Finally, this argument about all the Broader Oppression One Must Consider is a variant of the everything-is-everything framing that’s so popular with progressive activists: “We can’t fight climate change without dismantling capitalism,” “student debt cancellation is a racial justice issue,” and so on. x is y and y is z and we can never talk about one particular issue in isolation, it’s all just a huge morass of intersecting oppression, blah blah blah.
… What voters hear is that no individual problems will be fixed, that revolutionary change is the only option—which is not coming because, remember, here on earth, left-wing revolutionary change is unpopular, Democrats have the barest majority in Congress (which they are very likely about to lose) and we need to talk about things that are actually on the menu. This language is dumb when it comes from activist groups that are supposed to be pushing the envelope; it’s malpractice when it comes from an organ of the Democratic majority caucus of an actual legislative body trying to get laws enacted, precisely at the time that abortion is under the greatest legal threat it’s been under in decades.
In conversation with Jay Caspian Kang, the philosopher Olúfẹ́mi O. Táíwò suggests that there is a better way to work toward a more just world than what many social-justice advocates today are choosing:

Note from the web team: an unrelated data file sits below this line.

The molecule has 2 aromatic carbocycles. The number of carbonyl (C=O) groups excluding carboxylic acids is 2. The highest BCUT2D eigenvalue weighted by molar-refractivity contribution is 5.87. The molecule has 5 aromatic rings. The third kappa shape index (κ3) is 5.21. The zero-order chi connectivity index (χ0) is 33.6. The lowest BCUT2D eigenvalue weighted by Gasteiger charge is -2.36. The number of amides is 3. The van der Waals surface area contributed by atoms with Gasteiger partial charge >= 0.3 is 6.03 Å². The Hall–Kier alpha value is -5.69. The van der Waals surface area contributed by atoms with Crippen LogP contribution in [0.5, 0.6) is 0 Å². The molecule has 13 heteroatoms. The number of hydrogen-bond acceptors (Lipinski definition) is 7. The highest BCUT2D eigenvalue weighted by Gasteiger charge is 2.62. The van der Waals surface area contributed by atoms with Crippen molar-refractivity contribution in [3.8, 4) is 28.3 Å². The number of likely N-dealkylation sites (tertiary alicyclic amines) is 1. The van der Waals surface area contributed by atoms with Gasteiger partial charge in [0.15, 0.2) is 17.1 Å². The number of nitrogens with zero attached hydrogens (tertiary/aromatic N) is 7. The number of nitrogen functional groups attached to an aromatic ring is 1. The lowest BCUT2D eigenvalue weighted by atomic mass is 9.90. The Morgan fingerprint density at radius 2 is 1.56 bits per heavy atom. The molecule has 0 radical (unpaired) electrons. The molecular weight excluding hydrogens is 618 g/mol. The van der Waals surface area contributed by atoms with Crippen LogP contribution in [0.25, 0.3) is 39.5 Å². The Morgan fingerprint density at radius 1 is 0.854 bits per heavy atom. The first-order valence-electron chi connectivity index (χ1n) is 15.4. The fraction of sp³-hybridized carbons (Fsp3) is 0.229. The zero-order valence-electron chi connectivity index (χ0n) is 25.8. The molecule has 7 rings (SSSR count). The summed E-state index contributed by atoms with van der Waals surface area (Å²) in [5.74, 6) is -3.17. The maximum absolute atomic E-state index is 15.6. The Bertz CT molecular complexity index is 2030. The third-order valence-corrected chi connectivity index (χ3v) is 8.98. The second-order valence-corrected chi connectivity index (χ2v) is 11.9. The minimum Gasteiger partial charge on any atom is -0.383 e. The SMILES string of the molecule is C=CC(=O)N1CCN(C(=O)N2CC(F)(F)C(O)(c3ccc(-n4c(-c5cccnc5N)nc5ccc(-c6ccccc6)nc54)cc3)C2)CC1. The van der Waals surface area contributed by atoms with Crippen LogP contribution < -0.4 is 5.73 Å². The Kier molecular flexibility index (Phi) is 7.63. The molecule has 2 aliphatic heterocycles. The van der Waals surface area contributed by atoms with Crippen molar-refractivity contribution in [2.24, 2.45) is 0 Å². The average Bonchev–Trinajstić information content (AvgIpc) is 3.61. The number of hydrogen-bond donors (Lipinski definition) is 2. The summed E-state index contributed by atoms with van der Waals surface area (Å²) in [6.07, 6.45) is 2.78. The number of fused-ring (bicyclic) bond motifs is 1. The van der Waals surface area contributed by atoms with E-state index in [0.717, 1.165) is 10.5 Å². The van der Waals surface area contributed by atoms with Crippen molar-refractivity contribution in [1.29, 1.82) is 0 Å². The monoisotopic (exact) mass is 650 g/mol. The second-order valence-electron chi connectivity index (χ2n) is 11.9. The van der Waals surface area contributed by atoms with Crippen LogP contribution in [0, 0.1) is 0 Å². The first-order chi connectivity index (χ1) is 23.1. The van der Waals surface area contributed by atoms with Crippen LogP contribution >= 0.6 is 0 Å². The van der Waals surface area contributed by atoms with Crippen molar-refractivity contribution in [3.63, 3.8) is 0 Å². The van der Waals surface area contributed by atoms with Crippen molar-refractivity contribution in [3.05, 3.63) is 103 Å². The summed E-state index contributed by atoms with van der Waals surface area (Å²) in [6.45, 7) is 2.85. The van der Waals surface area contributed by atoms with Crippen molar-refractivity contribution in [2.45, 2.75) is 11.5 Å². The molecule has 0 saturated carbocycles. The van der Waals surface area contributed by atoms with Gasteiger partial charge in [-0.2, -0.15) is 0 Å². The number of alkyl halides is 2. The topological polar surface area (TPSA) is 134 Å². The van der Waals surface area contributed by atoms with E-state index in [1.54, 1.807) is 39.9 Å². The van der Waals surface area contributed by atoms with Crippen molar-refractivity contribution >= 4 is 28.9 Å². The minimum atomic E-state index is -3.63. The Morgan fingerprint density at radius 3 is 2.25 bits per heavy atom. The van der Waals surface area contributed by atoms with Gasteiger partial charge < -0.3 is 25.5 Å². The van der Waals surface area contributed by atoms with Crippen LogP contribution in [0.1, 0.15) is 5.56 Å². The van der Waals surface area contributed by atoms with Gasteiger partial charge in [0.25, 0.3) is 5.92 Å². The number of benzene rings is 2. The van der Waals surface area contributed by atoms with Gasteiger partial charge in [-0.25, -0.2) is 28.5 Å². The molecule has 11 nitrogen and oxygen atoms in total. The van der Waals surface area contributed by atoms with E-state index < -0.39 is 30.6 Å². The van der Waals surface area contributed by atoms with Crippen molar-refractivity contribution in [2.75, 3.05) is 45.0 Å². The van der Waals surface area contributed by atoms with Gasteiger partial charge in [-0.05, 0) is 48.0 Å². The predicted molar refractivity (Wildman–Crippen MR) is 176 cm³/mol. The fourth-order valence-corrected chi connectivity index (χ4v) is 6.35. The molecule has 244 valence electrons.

What is the thing that you’re trying to do in any given political interaction? One thing you could try to do is play it in the right kind of moral or aesthetic way. What is the thing that will signal my political radical bona fides in this interaction? That’s a question you could ask.
But there is a different kind of question you could ask: What’s the most useful thing we could build together? How can we change the social landscape in a way that will be usable by us later, and by the people who come after us? That’s constructive politics. And the construction part is something that I mean literally. The thing that we should do might be to plant trees, literally plant trees, or it might be to build a certain kind of school. It might be building a social institution, or building a certain kind of knowledge base or an archive or database or something like that. But it’s about making these kinds of practical changes to the unfair environment that we’re in, instead of making changes to discourse.